During the fifteenth and early sixteenth centuries, France, Spain and England were countries lead by rulers. These rulers were kings, princes and in some cases Queens. These leaders took advantage of their power simply because they had the right too, but nevertheless were sometimes just and fair leaders. According to The Prince written and published in the sixteenth century by Machiavelli, princes needed to be both foxes and lions, both clever and fierce. Although these many and different leaders all had ego’s and thought that they were in fact both foxes and lions, most of the time they truly were not.
Kings in France, Spain and England can be put in the same category. The period of time each ruler had to lead his or her county usually being around ten to thirty years, all of these countries saw many rulers come and go. Of course at times, some countries had better and more power rulers then other countries, but all of these countries being approximately close geographically their rulers and their methods were similar. In the end it all comes down to the fact that France, Spain and England were ruled by mostly kings. However we mustn’t forget the most memorable leaders these countries saw during the fifteenth and sixteenth centuries. Such as Charles VIII, king of France, or Henry VIII, king of England and Ferdinand II, king of Spain.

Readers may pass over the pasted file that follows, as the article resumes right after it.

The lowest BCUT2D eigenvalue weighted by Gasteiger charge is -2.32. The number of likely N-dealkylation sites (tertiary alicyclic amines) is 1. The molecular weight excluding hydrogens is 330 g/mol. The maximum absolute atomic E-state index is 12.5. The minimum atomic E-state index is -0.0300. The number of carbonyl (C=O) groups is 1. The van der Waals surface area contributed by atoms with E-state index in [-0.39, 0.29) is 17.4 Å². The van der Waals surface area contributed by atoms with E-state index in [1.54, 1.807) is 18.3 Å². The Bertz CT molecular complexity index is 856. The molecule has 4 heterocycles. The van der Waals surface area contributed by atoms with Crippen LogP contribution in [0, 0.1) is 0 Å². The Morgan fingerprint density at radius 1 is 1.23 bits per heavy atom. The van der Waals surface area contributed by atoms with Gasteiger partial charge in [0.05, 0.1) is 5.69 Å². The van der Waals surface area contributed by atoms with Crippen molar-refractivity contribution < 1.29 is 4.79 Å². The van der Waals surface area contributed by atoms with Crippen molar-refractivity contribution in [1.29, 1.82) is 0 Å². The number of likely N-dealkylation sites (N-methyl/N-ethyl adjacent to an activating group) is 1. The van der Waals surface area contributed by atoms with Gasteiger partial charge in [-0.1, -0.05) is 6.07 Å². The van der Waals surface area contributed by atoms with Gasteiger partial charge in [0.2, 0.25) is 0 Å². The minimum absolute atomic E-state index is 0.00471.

Being a fox or a lion are two extremely different attributes. Being a fox is more than simply being smart, it requires being clever and witty. This attribute is one less common among kings. Some of them were indeed clever but sometimes only clever in war strategy or in planning how to gain additional land. Being clever in that way does fit the criteria’s in The Prince, but do not fully qualify as being clever in the general sense. Some leaders were extremely talented in wars, especially religious wars that were ongoing in those centuries.
Being a lion is being fierce, aggressive and strong. Most of the kings being...
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